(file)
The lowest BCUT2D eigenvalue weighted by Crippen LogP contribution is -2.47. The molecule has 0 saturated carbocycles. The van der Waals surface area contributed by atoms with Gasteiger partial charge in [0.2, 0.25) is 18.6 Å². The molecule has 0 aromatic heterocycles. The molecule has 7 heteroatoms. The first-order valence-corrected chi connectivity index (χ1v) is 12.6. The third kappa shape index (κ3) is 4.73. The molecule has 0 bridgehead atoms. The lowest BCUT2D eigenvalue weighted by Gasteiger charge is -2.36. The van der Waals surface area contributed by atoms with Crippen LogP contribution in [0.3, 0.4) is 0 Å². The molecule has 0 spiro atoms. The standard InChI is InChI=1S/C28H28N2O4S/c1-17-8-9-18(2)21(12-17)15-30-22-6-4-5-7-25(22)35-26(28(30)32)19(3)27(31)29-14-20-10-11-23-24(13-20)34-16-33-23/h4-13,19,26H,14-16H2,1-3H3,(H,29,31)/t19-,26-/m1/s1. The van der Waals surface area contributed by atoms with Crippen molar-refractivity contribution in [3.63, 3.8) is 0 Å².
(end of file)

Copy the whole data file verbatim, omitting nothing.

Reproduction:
The lowest BCUT2D eigenvalue weighted by Crippen LogP contribution is -2.47. The molecule has 0 saturated carbocycles. The van der Waals surface area contributed by atoms with Gasteiger partial charge in [0.2, 0.25) is 18.6 Å². The molecule has 0 aromatic heterocycles. The molecule has 7 heteroatoms. The first-order valence-corrected chi connectivity index (χ1v) is 12.6. The third kappa shape index (κ3) is 4.73. The molecule has 0 bridgehead atoms. The lowest BCUT2D eigenvalue weighted by Gasteiger charge is -2.36. The van der Waals surface area contributed by atoms with Crippen LogP contribution in [0.3, 0.4) is 0 Å². The molecule has 0 spiro atoms. The standard InChI is InChI=1S/C28H28N2O4S/c1-17-8-9-18(2)21(12-17)15-30-22-6-4-5-7-25(22)35-26(28(30)32)19(3)27(31)29-14-20-10-11-23-24(13-20)34-16-33-23/h4-13,19,26H,14-16H2,1-3H3,(H,29,31)/t19-,26-/m1/s1. The van der Waals surface area contributed by atoms with Crippen molar-refractivity contribution in [3.63, 3.8) is 0 Å².